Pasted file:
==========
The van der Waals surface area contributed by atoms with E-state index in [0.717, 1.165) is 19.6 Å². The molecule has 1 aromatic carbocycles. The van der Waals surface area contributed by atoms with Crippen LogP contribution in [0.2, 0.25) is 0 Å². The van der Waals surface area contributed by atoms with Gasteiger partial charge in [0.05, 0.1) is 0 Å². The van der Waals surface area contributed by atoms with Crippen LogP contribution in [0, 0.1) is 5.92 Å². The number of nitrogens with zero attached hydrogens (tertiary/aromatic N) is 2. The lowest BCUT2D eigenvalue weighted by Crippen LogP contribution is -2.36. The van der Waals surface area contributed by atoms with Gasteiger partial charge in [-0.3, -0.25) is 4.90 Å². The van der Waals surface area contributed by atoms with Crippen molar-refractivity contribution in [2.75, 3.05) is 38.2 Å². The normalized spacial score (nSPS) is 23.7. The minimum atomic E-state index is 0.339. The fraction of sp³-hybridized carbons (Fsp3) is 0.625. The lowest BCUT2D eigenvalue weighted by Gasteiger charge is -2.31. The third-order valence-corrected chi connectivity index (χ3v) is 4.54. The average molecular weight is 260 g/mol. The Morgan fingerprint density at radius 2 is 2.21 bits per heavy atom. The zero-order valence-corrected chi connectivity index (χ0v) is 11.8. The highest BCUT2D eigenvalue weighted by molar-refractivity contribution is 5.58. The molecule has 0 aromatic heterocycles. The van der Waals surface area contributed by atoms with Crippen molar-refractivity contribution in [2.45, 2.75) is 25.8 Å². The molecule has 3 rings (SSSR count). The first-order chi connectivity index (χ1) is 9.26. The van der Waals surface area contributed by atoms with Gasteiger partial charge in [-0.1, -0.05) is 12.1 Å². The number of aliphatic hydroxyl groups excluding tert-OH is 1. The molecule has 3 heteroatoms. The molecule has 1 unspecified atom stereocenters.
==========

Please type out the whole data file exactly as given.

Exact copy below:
The van der Waals surface area contributed by atoms with E-state index in [0.717, 1.165) is 19.6 Å². The molecule has 1 aromatic carbocycles. The van der Waals surface area contributed by atoms with Crippen LogP contribution in [0.2, 0.25) is 0 Å². The van der Waals surface area contributed by atoms with Gasteiger partial charge in [0.05, 0.1) is 0 Å². The van der Waals surface area contributed by atoms with Crippen LogP contribution in [0, 0.1) is 5.92 Å². The number of nitrogens with zero attached hydrogens (tertiary/aromatic N) is 2. The lowest BCUT2D eigenvalue weighted by Crippen LogP contribution is -2.36. The van der Waals surface area contributed by atoms with Gasteiger partial charge in [-0.3, -0.25) is 4.90 Å². The van der Waals surface area contributed by atoms with Crippen molar-refractivity contribution in [2.75, 3.05) is 38.2 Å². The normalized spacial score (nSPS) is 23.7. The minimum atomic E-state index is 0.339. The fraction of sp³-hybridized carbons (Fsp3) is 0.625. The lowest BCUT2D eigenvalue weighted by Gasteiger charge is -2.31. The third-order valence-corrected chi connectivity index (χ3v) is 4.54. The average molecular weight is 260 g/mol. The Morgan fingerprint density at radius 2 is 2.21 bits per heavy atom. The zero-order valence-corrected chi connectivity index (χ0v) is 11.8. The highest BCUT2D eigenvalue weighted by molar-refractivity contribution is 5.58. The molecule has 0 aromatic heterocycles. The van der Waals surface area contributed by atoms with Crippen molar-refractivity contribution in [2.45, 2.75) is 25.8 Å². The molecule has 3 rings (SSSR count). The first-order chi connectivity index (χ1) is 9.26. The van der Waals surface area contributed by atoms with Gasteiger partial charge in [-0.1, -0.05) is 12.1 Å². The number of aliphatic hydroxyl groups excluding tert-OH is 1. The molecule has 3 heteroatoms. The molecule has 1 unspecified atom stereocenters.